I live in the United States. The U.S.A., like many other countries around the world, is an achievement-oriented society. This culture tells us that we’re not successful unless we’ve achieved a certain quality of life relative to our neighbors, friends and social media connections.
People from achievement-oriented cultures often find that they never get where they want to be because once they reach a milestone, they’re immediately striving for the next accomplishment.
The ability to follow along on everyone else’s life journeys through social media makes it even easier for us to compare our lives to others and wish for more.
Not all countries are centered around a winner vs. loser mindset. In Nordic countries, the norm is not to be the most successful person. Rather, the goal of each person is to make the most of what you have.
Some people may think this is a negative mindset, but these countries are home to some of the happiest people in the world, so they could be onto something.
It’s possible that you won’t become the next Bill Gates or Taylor Swift — and this doesn’t mean you are a failure. Most people won’t make it to the top 1 percent; in fact, most of us won’t even break the top 49 percent. But we can still be happy, regardless.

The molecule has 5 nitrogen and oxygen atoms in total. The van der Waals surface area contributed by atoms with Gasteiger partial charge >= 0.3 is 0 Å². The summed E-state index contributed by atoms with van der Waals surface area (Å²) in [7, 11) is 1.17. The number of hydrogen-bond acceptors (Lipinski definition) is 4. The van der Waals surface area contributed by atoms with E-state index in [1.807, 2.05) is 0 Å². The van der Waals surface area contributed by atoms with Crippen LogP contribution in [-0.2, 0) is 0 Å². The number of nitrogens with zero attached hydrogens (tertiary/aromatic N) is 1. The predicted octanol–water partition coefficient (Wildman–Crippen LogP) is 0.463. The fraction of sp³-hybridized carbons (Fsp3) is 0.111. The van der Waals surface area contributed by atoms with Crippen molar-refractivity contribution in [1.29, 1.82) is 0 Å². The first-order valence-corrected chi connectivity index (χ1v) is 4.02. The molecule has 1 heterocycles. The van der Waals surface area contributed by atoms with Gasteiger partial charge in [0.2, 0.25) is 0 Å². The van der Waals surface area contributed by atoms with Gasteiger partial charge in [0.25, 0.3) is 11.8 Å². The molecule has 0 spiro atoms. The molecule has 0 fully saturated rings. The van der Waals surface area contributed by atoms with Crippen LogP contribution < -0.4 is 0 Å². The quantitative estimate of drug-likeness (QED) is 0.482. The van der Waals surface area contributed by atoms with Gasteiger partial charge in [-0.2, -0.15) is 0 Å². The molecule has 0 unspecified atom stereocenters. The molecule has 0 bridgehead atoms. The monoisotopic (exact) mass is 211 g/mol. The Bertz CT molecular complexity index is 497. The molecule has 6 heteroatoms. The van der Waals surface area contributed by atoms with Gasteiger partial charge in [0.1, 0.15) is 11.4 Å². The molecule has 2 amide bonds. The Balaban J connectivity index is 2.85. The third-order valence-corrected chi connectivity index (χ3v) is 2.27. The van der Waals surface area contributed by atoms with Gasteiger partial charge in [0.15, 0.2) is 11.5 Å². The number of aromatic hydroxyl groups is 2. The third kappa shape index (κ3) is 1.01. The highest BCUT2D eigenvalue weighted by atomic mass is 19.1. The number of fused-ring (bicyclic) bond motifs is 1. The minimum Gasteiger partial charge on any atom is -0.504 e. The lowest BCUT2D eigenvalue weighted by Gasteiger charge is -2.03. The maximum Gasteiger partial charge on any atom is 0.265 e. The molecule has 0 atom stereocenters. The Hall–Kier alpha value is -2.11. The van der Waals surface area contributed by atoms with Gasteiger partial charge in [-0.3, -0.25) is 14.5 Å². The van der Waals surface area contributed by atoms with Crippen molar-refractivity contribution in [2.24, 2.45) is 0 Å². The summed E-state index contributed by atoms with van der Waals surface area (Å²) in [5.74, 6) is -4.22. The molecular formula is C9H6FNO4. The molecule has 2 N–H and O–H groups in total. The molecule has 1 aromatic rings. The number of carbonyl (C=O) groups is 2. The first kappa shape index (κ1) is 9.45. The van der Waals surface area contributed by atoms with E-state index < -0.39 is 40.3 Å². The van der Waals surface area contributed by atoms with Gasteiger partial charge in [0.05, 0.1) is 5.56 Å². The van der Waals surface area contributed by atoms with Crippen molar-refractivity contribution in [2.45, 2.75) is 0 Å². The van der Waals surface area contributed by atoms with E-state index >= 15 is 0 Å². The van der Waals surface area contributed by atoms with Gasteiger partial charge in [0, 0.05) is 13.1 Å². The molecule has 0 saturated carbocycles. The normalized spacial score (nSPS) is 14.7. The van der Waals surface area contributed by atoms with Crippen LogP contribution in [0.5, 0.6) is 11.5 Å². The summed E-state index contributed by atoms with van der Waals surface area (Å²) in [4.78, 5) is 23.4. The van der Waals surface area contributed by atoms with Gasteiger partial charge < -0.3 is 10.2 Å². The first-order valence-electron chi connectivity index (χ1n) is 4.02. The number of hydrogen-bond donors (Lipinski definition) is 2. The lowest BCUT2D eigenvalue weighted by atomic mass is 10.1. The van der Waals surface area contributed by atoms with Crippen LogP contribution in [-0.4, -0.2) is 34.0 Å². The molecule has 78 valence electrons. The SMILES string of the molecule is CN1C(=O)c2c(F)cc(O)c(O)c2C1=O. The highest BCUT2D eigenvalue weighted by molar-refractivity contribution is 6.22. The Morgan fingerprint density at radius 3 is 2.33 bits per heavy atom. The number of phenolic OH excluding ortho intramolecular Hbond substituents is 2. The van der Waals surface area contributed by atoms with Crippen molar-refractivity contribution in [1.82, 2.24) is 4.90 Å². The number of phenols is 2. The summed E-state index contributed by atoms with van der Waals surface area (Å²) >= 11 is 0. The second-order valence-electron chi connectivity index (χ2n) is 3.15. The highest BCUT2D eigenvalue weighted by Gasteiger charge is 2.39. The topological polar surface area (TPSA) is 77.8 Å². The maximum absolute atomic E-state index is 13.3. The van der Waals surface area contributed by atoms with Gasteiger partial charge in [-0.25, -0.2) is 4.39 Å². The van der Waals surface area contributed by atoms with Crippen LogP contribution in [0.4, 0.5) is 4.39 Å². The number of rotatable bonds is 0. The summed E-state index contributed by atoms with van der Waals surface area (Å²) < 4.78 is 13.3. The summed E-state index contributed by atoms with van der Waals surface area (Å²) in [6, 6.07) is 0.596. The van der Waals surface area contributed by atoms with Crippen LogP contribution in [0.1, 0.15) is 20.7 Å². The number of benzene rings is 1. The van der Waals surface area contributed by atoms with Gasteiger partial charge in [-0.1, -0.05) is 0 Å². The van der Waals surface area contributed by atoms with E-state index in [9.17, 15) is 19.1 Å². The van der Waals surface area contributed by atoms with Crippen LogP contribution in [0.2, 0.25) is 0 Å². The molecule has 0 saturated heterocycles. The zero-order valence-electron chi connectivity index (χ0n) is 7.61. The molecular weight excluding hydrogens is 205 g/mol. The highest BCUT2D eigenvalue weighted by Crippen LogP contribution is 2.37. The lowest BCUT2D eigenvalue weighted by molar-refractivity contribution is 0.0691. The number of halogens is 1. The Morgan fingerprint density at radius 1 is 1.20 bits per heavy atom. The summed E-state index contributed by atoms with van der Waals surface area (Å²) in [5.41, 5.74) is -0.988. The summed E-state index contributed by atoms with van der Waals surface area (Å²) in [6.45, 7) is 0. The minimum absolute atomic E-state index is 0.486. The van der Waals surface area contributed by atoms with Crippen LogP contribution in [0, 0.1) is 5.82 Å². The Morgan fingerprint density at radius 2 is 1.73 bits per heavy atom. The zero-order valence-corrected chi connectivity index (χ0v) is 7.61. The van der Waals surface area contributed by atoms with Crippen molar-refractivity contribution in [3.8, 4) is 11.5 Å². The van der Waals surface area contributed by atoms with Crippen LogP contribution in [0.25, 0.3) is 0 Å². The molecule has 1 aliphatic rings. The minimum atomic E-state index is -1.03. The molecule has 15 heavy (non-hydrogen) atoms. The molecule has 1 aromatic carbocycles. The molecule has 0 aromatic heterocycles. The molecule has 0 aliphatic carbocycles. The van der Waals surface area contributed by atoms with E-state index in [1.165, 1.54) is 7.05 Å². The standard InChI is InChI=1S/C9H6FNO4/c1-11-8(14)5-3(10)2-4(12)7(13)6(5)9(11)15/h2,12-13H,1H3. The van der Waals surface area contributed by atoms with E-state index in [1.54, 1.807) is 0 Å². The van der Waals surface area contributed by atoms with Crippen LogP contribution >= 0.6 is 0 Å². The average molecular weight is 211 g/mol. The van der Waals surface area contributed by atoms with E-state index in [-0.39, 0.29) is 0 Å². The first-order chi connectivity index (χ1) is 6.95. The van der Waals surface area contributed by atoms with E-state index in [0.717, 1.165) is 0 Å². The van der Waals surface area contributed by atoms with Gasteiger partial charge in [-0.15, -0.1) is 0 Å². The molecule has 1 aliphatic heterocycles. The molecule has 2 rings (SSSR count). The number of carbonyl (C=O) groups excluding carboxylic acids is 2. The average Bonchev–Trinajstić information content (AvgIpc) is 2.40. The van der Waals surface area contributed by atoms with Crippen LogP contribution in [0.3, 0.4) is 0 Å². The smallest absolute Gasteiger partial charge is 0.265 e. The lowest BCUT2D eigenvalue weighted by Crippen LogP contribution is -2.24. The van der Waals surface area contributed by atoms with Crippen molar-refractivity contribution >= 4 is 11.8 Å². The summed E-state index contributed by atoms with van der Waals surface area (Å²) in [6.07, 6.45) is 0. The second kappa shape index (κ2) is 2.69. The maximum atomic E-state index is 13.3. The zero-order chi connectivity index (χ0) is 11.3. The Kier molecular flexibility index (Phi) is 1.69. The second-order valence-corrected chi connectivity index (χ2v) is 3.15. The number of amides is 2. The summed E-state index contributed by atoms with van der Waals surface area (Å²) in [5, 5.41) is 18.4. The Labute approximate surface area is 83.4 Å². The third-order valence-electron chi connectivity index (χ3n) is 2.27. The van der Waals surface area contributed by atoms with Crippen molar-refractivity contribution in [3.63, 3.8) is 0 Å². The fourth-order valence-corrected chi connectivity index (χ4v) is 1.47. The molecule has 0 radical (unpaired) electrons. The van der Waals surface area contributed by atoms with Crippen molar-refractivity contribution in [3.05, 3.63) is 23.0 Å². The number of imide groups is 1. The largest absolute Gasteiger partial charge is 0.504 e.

Happiness comes from within, but it’s also influenced by the mindset of our societies. We can do more to help the most impressionable in society, children, learn to practice mindsets that appreciate each moment rather than normalize the mentality that happiness is only achieved when they reach future goals.
We also need to stop equating positive feelings to the number of ‘likes’ or ‘follows’ that pop up on our screens. Many people report feeling happier when they take time away from social media.
If you depend on external rewards for happiness, you’ll often end up disappointed. You’ll never have enough social media followers, video views or podcast listeners.